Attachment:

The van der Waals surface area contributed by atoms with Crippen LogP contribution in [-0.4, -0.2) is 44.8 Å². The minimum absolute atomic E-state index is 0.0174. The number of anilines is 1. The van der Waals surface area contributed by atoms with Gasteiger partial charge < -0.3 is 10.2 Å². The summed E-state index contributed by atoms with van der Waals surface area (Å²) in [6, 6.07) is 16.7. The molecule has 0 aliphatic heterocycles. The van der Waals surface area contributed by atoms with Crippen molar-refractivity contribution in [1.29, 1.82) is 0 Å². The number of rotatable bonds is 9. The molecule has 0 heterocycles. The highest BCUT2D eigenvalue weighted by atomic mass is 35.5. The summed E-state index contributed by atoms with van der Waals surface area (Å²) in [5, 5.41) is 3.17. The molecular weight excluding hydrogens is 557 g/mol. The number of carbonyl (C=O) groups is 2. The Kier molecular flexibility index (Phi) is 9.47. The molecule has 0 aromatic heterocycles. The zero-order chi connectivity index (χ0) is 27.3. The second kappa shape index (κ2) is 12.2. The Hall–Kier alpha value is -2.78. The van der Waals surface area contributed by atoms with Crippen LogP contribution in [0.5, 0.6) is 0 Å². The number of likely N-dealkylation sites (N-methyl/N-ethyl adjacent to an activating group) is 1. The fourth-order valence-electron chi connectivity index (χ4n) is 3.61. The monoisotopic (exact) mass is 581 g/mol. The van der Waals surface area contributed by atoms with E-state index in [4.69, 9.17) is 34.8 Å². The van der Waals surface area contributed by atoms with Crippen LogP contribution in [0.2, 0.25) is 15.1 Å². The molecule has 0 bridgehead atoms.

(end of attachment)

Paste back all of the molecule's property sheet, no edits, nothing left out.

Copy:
The van der Waals surface area contributed by atoms with Crippen LogP contribution in [-0.4, -0.2) is 44.8 Å². The minimum absolute atomic E-state index is 0.0174. The number of anilines is 1. The van der Waals surface area contributed by atoms with Gasteiger partial charge < -0.3 is 10.2 Å². The summed E-state index contributed by atoms with van der Waals surface area (Å²) in [6, 6.07) is 16.7. The molecule has 0 aliphatic heterocycles. The van der Waals surface area contributed by atoms with Crippen molar-refractivity contribution in [1.29, 1.82) is 0 Å². The number of rotatable bonds is 9. The molecule has 0 heterocycles. The highest BCUT2D eigenvalue weighted by atomic mass is 35.5. The summed E-state index contributed by atoms with van der Waals surface area (Å²) in [5, 5.41) is 3.17. The molecular weight excluding hydrogens is 557 g/mol. The number of carbonyl (C=O) groups is 2. The Kier molecular flexibility index (Phi) is 9.47. The molecule has 0 aromatic heterocycles. The zero-order chi connectivity index (χ0) is 27.3. The second kappa shape index (κ2) is 12.2. The Hall–Kier alpha value is -2.78. The van der Waals surface area contributed by atoms with Crippen LogP contribution in [0.5, 0.6) is 0 Å². The number of likely N-dealkylation sites (N-methyl/N-ethyl adjacent to an activating group) is 1. The fourth-order valence-electron chi connectivity index (χ4n) is 3.61. The monoisotopic (exact) mass is 581 g/mol. The van der Waals surface area contributed by atoms with E-state index in [4.69, 9.17) is 34.8 Å². The van der Waals surface area contributed by atoms with Crippen LogP contribution in [0.2, 0.25) is 15.1 Å². The molecule has 0 bridgehead atoms.